Stop Smiling: Is Jack Johnson the ultimate tragic and yet optimistic underdog?

Ken Burns: Absolutely. Underdog. It almost goes without saying. This is a guy who is at the wrong race, with the wrong clothes. [At the turn of the 20th Century] there's already a gentleman's agreement that no black is going to play for the heavyweight title and there are lots of black fighters and they're sort of bumping up into one another in a traffic jam. They're fighting each other, but Jack Johnson follows the champion [Tommy Burns] around the world. Knocking on the door, insisting, begging, asking, pleading, cajoling, insulting, until finally some promoter offers the current champion 30,000 bucks. More than enough money to overcome his racial prejudices – Burns says, “I'll beat this nigger easily.” Of course, Jack Johnson works him and it's the beginning of the end. So, now you have to find a white hope who can wipe the golden smile off his face. When the greatest of white hopes fails, then you have to go after him for his personal life and ruin him professionally. In the end, he's still himself and when he goes to prison, he's still himself. He's not going to be defeated. I love the courage that Jack Johnson shows in the face of extraordinary. That makes it transcend an athletic, sexual, even racial story.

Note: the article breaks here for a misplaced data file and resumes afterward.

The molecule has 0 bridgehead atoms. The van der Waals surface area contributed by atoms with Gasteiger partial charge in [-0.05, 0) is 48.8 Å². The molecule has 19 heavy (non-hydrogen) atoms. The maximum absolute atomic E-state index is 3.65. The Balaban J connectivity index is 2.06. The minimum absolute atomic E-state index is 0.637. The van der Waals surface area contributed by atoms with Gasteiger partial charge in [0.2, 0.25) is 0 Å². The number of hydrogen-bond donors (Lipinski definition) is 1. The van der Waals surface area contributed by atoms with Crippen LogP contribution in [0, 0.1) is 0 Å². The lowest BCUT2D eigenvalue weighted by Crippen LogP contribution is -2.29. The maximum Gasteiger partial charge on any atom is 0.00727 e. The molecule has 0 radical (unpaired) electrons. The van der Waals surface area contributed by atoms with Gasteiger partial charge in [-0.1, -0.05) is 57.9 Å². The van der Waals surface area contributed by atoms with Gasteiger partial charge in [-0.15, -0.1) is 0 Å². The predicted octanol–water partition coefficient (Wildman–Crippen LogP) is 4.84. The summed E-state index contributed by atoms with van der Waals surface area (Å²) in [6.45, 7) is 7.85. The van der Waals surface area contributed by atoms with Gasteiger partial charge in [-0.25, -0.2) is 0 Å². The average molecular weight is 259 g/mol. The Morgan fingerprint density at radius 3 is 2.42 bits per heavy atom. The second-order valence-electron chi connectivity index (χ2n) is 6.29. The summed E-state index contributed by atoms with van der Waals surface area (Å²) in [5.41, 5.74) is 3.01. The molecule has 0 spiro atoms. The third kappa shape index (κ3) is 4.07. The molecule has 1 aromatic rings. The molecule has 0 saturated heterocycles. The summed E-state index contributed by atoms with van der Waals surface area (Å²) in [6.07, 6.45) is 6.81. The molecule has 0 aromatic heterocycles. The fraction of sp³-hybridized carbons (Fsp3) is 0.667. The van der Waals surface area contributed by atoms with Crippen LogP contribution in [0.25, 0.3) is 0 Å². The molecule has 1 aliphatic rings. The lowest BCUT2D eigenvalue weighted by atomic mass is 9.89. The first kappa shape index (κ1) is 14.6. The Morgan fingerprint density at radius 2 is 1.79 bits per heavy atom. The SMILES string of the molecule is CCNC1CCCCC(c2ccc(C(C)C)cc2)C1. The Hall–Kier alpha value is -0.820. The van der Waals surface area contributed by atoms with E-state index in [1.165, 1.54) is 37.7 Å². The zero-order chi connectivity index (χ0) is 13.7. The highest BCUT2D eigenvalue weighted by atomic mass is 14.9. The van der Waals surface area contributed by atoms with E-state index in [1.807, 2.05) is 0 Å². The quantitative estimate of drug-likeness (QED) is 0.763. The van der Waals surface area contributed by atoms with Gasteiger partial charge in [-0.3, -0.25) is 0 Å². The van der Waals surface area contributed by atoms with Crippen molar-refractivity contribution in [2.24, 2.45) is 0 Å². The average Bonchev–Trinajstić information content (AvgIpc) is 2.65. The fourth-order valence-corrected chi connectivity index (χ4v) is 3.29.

We have a writer, Geoffry Ward. He did a companion book after the film was done and the opening scene shows Jack Johnson at a hotel and Haley's Comet is going overhead and the hotel keeper wakes all the distinguished guests up so they can go out in the middle of the night to see the Comet go over. Jack Johnson won't get up. He says, “Look, Haley's Comet is coming back in 85 years. There ain't but one Jack Johnson.”

SS: Usually when you pick a film you said you want to pick a broad topic. Is it a deep personal interest in the subject that gets you going at first? What do you start to do — research-wise — to get started on a film?

KB: It's a gut and emotional response. I'm drawn to good stories and all I want to do is be a better storyteller. Each film is an opportunity to practice and try to get better and perfect the craft. When I read this simple little abstract 12 years ago, it got me going. I would read more, think about it more, and talk to people more. The more I thought about it and talked about it, the idea moved down into my heart and it's no longer an idea. It's imperative. “I have to make this film,” that's what you say. Then whatever you try to overcome is in the way of doing that, whether it's money, people's resistance to the topic, to all of the million problems in making a film. You surround yourself with really good people, talented writers and editors and producers and you work really hard together, like a family, to make it. I'm as excited about sharing this film as any film we've worked on.